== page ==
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Obama’s First Test: Stimulus Today, Change Tomorrow

4 minute read
Nancy Gibbs

A favorite bumper sticker among fevered Bush haters held that the 43rd President was “all hat, no cattle.” Dictionaries of idiom define this as “when someone talks big, but cannot back it up.” We’ve known for a long time the size of Barack Obama’s head. Now we’re about to find out the size of his herd.

From his hard-edged Inaugural vow that “our time of standing pat, of protecting narrow interests and putting off unpleasant decisions, has surely passed” to his frequent promise of smarter government, Obama has reflected a national consensus — which seems to exclude only the 535 sitting lawmakers — that the old way stinks. And beyond his rhetorical insistence on transparency and reform, Obama has invited Republicans to the party — first a cocktail party, next a Super Bowl party — as though he cares about what they think and where they disagree with him. (See pictures of Obama’s Inauguration.)

But we now are watching the “narrow interests” stomp around the emergency room and the unpleasant decisions are watching from the sidelines, waiting for their cue. It is easy to dismiss the unanimous Republican opposition to the House version of the stimulus bill as bitter, clueless obstructionism. But I can’t help but wonder at the gap between the aggressively sensible things Obama is saying and the passive way that he is acting. And you get a sense that a lot of people in the audience, the experts and economists as well as the worried working classes, are starting to wonder as well.

One deep tension was built in from the start of the stimulus debate, when Obama stressed both the need for speed and the need for change. There is trauma surgery, and there is transplant surgery; one usually takes a lot longer than the other, and you’d be insane to try to do both together. So I wondered why he seemed to set himself up to fail, insisting that lawmakers do something very big, very hard, very fast, and in a whole new way.

Many people are now remembering that in Washington, bigger is hardly ever better. We’re glad that then Treasury Secretary Henry Paulson’s original $700 billion bank bailout was split in two, so that having apparently squandered the first $350 billion, we have a chance of getting it right the second time.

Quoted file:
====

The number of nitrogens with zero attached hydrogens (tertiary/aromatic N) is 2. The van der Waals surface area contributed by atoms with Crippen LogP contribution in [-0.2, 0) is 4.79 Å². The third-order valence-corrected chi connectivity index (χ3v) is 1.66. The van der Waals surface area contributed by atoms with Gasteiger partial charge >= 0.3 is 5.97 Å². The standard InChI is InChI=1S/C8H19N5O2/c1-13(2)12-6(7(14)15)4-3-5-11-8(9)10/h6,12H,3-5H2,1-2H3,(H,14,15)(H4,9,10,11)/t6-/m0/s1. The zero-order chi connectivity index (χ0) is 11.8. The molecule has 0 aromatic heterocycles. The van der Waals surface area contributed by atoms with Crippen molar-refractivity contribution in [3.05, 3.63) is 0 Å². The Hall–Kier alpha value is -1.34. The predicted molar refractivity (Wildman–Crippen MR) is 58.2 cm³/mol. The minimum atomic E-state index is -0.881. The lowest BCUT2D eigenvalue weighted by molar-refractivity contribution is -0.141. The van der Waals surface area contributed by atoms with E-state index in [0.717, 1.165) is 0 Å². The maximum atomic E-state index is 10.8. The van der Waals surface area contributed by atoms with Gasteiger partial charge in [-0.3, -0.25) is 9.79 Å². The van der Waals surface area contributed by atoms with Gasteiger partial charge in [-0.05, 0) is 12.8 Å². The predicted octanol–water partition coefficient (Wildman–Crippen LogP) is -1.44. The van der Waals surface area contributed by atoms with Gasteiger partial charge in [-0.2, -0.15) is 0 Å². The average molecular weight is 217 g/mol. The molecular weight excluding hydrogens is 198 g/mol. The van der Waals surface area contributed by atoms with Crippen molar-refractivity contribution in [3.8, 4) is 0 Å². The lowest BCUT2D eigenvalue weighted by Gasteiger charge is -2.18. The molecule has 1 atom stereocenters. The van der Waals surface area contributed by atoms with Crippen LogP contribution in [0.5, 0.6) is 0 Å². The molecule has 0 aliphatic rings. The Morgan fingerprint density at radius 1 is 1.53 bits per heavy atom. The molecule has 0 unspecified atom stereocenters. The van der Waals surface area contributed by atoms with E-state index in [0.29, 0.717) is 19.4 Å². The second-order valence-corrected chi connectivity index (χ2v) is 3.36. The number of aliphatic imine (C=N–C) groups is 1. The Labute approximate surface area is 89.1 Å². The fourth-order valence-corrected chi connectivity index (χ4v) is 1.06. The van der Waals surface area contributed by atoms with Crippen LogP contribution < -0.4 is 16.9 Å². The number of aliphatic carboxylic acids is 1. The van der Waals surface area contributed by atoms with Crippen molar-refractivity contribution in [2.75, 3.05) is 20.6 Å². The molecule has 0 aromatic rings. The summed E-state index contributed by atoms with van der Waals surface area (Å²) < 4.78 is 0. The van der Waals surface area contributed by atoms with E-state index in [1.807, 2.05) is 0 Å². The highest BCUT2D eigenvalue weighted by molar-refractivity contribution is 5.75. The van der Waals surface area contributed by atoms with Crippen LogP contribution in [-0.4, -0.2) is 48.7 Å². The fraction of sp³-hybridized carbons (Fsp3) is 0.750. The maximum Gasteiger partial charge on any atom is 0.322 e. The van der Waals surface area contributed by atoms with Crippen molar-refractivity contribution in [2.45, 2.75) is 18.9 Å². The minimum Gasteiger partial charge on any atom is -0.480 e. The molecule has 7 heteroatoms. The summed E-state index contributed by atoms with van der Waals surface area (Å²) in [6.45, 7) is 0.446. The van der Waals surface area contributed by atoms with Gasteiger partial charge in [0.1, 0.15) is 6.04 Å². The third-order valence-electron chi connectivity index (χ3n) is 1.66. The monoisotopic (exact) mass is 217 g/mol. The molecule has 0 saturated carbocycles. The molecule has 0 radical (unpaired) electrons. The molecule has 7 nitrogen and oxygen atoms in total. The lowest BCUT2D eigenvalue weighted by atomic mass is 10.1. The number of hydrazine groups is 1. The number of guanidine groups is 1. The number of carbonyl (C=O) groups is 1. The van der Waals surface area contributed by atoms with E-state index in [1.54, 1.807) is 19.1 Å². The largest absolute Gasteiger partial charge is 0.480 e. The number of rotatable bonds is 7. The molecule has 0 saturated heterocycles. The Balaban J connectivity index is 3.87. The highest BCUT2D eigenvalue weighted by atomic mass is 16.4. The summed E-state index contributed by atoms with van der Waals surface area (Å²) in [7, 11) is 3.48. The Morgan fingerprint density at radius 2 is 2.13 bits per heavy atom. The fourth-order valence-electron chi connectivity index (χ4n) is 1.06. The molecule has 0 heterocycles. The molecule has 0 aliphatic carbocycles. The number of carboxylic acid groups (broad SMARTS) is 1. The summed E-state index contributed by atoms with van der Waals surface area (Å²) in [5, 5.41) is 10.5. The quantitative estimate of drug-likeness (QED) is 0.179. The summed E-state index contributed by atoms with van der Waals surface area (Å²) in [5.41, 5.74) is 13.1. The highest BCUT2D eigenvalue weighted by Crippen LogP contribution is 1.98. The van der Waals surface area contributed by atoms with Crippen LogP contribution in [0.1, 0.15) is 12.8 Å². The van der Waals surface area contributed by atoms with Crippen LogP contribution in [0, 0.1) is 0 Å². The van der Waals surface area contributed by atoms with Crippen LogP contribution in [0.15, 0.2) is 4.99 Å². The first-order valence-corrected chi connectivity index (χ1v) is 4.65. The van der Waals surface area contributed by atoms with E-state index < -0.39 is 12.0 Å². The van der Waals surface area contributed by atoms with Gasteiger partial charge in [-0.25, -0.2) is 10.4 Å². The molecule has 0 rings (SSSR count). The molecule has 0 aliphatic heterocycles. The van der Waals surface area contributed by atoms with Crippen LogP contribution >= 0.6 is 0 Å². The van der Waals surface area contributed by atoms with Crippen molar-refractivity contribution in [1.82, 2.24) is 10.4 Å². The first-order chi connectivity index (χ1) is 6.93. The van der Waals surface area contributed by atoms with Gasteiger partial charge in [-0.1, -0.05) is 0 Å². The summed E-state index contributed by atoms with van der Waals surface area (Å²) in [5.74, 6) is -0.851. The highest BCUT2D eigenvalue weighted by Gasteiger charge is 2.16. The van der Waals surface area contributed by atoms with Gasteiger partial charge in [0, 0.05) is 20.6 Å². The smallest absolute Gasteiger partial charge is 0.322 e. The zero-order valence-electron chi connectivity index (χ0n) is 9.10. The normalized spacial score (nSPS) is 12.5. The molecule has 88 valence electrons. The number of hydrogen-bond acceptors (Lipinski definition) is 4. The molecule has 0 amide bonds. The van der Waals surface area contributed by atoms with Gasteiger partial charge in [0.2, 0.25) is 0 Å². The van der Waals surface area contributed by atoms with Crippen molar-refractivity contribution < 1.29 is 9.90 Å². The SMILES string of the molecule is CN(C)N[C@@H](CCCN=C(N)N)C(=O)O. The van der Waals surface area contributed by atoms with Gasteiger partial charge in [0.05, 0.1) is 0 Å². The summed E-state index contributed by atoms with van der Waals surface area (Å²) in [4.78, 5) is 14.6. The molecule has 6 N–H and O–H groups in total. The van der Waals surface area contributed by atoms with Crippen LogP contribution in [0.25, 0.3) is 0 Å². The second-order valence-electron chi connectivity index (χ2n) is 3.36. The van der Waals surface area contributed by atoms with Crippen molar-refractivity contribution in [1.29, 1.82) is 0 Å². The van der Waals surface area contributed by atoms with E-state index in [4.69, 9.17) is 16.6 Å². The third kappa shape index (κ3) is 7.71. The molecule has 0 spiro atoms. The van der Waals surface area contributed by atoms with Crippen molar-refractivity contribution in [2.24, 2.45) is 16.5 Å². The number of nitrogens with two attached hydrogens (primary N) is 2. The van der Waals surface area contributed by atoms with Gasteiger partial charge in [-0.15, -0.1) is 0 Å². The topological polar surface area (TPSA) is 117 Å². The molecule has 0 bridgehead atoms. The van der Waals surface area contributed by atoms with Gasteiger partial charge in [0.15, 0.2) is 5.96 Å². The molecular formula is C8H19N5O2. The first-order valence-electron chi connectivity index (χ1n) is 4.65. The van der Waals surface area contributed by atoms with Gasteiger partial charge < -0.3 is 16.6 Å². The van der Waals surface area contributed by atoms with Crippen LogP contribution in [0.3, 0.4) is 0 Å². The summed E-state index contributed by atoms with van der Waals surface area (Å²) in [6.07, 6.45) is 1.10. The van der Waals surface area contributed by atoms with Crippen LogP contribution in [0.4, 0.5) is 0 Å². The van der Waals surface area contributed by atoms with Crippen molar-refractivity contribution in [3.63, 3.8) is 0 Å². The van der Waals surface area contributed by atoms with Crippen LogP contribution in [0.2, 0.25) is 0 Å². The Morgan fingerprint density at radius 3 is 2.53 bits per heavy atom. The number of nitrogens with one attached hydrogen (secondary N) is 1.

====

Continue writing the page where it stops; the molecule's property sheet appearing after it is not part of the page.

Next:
Maybe that should be the model now. Within a nearly trillion-dollar stimulus bill there is probably enough that lawmakers agree on to get the kind of bipartisan vote Obama once aimed for: shoring up collapsing infrastructure, extending unemployment benefits, targeted tax cuts and relief — with strings attached — to state and local governments and embattled homeowners. Then take a deep breath, and let’s have the debate he promised, the rigorous test of “Do we need this?” and “Can we afford it?”, for all the other programs currently marinating in the bill, whether the honeybee subsidy or the Pell grants or the medical research or any of the proposed investments meant to spur long-term recovery and growth.

This isn’t just the first test, it’s the biggest. Trillion-dollar legislation doesn’t come along every day, and the hard choices are not just what we spend money on but how, at what speed, toward which priorities. Is getting a bad bill quickly really worth it? Is taking more time to get it right really so risky?

I would not put it past this President and his team to have calculated that this engorged House bill was precisely what the system would yield; that the Republicans would oppose it out of both principle and politics; that there would come a moment, once all the Old Bulls had had their say, for the new President to ride in to the rescue and actually fulfill his promise of “change we can believe in by turning this into a bill we can actually live with. Maybe he is building to a denouement, when a President who promised to make hard decisions takes a sprawling bill that tries to do so many things at once and performs some highly public sacrifices of some Democratic sacred cows. And by so doing, shows who’s really in charge of leading America out of these dark times.

If that’s the way this goes, he will have earned a hat as big as Texas. But if he keeps saying the right things while Washington keeps doing the wrong things, he will be worse than a passive leader: he will be the one who, with all the energies and hope he unleashed, brought the Democrats back to power, broke the legislative logjam and drowned us all.

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